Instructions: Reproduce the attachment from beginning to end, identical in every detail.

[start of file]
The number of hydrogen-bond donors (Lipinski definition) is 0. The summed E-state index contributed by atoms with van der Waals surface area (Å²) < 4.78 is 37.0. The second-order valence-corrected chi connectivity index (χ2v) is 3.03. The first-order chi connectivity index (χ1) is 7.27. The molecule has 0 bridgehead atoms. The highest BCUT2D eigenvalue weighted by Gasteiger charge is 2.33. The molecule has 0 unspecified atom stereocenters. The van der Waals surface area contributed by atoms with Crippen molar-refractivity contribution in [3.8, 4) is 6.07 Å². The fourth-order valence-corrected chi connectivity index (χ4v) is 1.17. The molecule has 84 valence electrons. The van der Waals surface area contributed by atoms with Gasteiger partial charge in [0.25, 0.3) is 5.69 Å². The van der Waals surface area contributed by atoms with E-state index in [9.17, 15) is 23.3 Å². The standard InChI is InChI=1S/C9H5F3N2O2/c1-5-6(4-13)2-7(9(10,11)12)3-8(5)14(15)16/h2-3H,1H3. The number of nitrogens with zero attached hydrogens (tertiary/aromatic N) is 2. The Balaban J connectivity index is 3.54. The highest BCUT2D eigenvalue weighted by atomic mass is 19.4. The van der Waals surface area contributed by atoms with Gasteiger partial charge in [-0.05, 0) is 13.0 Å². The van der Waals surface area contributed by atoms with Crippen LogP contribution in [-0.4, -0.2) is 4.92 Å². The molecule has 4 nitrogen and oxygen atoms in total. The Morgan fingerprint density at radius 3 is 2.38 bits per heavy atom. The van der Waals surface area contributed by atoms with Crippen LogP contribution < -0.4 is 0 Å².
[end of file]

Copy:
The number of hydrogen-bond donors (Lipinski definition) is 0. The summed E-state index contributed by atoms with van der Waals surface area (Å²) < 4.78 is 37.0. The second-order valence-corrected chi connectivity index (χ2v) is 3.03. The first-order chi connectivity index (χ1) is 7.27. The molecule has 0 bridgehead atoms. The highest BCUT2D eigenvalue weighted by Gasteiger charge is 2.33. The molecule has 0 unspecified atom stereocenters. The van der Waals surface area contributed by atoms with Crippen molar-refractivity contribution in [3.8, 4) is 6.07 Å². The fourth-order valence-corrected chi connectivity index (χ4v) is 1.17. The molecule has 84 valence electrons. The van der Waals surface area contributed by atoms with Gasteiger partial charge in [0.25, 0.3) is 5.69 Å². The van der Waals surface area contributed by atoms with E-state index in [9.17, 15) is 23.3 Å². The standard InChI is InChI=1S/C9H5F3N2O2/c1-5-6(4-13)2-7(9(10,11)12)3-8(5)14(15)16/h2-3H,1H3. The number of nitrogens with zero attached hydrogens (tertiary/aromatic N) is 2. The Balaban J connectivity index is 3.54. The highest BCUT2D eigenvalue weighted by atomic mass is 19.4. The van der Waals surface area contributed by atoms with Gasteiger partial charge in [-0.05, 0) is 13.0 Å². The van der Waals surface area contributed by atoms with Crippen LogP contribution in [-0.4, -0.2) is 4.92 Å². The molecule has 4 nitrogen and oxygen atoms in total. The Morgan fingerprint density at radius 3 is 2.38 bits per heavy atom. The van der Waals surface area contributed by atoms with Crippen LogP contribution < -0.4 is 0 Å².